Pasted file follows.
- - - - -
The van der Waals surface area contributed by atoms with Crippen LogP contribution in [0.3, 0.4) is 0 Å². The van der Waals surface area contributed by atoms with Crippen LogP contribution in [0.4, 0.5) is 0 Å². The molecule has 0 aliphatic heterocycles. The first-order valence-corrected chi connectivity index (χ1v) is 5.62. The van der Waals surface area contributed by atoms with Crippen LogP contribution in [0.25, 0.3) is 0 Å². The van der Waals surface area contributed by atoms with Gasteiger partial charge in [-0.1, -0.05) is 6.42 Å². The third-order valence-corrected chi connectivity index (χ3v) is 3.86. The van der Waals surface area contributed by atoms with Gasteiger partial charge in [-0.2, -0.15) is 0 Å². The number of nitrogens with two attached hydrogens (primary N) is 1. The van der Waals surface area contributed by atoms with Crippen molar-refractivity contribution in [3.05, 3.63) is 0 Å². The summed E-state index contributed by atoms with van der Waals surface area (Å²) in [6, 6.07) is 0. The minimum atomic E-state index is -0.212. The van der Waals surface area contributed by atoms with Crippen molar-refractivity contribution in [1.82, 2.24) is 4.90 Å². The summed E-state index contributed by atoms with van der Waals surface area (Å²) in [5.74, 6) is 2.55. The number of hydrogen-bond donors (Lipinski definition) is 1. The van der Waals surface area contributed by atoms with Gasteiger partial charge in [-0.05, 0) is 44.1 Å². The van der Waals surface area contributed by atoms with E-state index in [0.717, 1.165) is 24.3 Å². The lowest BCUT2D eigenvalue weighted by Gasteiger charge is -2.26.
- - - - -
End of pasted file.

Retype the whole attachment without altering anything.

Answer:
The van der Waals surface area contributed by atoms with Crippen LogP contribution in [0.3, 0.4) is 0 Å². The van der Waals surface area contributed by atoms with Crippen LogP contribution in [0.4, 0.5) is 0 Å². The molecule has 0 aliphatic heterocycles. The first-order valence-corrected chi connectivity index (χ1v) is 5.62. The van der Waals surface area contributed by atoms with Crippen LogP contribution in [0.25, 0.3) is 0 Å². The van der Waals surface area contributed by atoms with Gasteiger partial charge in [-0.1, -0.05) is 6.42 Å². The third-order valence-corrected chi connectivity index (χ3v) is 3.86. The van der Waals surface area contributed by atoms with Gasteiger partial charge in [-0.2, -0.15) is 0 Å². The number of nitrogens with two attached hydrogens (primary N) is 1. The van der Waals surface area contributed by atoms with Crippen molar-refractivity contribution in [3.05, 3.63) is 0 Å². The summed E-state index contributed by atoms with van der Waals surface area (Å²) in [6, 6.07) is 0. The minimum atomic E-state index is -0.212. The van der Waals surface area contributed by atoms with Crippen molar-refractivity contribution in [1.82, 2.24) is 4.90 Å². The summed E-state index contributed by atoms with van der Waals surface area (Å²) in [5.74, 6) is 2.55. The number of hydrogen-bond donors (Lipinski definition) is 1. The van der Waals surface area contributed by atoms with Gasteiger partial charge in [-0.05, 0) is 44.1 Å². The van der Waals surface area contributed by atoms with E-state index in [0.717, 1.165) is 24.3 Å². The lowest BCUT2D eigenvalue weighted by Gasteiger charge is -2.26.